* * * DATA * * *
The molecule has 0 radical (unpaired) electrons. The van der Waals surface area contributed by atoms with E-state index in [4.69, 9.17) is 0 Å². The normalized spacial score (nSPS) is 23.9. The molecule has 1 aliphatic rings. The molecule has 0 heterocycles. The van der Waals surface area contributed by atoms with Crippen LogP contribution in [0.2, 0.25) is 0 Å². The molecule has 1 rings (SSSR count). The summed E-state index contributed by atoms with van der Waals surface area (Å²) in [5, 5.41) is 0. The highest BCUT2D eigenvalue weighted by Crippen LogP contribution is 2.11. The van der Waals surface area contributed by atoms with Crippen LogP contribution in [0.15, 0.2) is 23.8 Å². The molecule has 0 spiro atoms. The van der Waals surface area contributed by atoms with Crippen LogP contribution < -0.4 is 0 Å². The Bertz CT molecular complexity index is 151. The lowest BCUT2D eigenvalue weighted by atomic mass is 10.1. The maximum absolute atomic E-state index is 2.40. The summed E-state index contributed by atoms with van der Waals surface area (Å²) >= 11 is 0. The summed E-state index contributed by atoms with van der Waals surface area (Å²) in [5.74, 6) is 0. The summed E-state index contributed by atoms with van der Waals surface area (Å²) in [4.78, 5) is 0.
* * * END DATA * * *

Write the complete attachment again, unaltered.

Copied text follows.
The molecule has 0 radical (unpaired) electrons. The van der Waals surface area contributed by atoms with E-state index in [4.69, 9.17) is 0 Å². The normalized spacial score (nSPS) is 23.9. The molecule has 1 aliphatic rings. The molecule has 0 heterocycles. The van der Waals surface area contributed by atoms with Crippen LogP contribution in [0.2, 0.25) is 0 Å². The molecule has 1 rings (SSSR count). The summed E-state index contributed by atoms with van der Waals surface area (Å²) in [5, 5.41) is 0. The highest BCUT2D eigenvalue weighted by Crippen LogP contribution is 2.11. The van der Waals surface area contributed by atoms with Crippen LogP contribution in [0.15, 0.2) is 23.8 Å². The molecule has 0 spiro atoms. The van der Waals surface area contributed by atoms with Crippen LogP contribution < -0.4 is 0 Å². The Bertz CT molecular complexity index is 151. The lowest BCUT2D eigenvalue weighted by atomic mass is 10.1. The maximum absolute atomic E-state index is 2.40. The summed E-state index contributed by atoms with van der Waals surface area (Å²) >= 11 is 0. The summed E-state index contributed by atoms with van der Waals surface area (Å²) in [5.74, 6) is 0. The summed E-state index contributed by atoms with van der Waals surface area (Å²) in [4.78, 5) is 0.